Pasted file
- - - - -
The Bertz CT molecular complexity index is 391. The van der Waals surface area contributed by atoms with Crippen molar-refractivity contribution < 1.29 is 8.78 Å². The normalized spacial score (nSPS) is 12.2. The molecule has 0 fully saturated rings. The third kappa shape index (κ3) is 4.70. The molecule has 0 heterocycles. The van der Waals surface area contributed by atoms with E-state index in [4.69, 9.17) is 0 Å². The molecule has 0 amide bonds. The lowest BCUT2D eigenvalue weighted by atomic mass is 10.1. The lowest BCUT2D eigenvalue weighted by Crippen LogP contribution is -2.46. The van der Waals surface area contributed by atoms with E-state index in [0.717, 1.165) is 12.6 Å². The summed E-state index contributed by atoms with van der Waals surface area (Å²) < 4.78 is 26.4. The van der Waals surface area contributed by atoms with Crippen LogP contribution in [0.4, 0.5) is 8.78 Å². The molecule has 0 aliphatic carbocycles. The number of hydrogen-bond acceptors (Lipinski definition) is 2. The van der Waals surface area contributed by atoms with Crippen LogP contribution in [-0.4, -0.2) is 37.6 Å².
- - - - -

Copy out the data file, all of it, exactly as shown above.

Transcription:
The Bertz CT molecular complexity index is 391. The van der Waals surface area contributed by atoms with Crippen molar-refractivity contribution < 1.29 is 8.78 Å². The normalized spacial score (nSPS) is 12.2. The molecule has 0 fully saturated rings. The third kappa shape index (κ3) is 4.70. The molecule has 0 heterocycles. The van der Waals surface area contributed by atoms with E-state index in [4.69, 9.17) is 0 Å². The molecule has 0 amide bonds. The lowest BCUT2D eigenvalue weighted by atomic mass is 10.1. The lowest BCUT2D eigenvalue weighted by Crippen LogP contribution is -2.46. The van der Waals surface area contributed by atoms with E-state index in [0.717, 1.165) is 12.6 Å². The summed E-state index contributed by atoms with van der Waals surface area (Å²) < 4.78 is 26.4. The van der Waals surface area contributed by atoms with Crippen LogP contribution in [0.4, 0.5) is 8.78 Å². The molecule has 0 aliphatic carbocycles. The number of hydrogen-bond acceptors (Lipinski definition) is 2. The van der Waals surface area contributed by atoms with Crippen LogP contribution in [-0.4, -0.2) is 37.6 Å².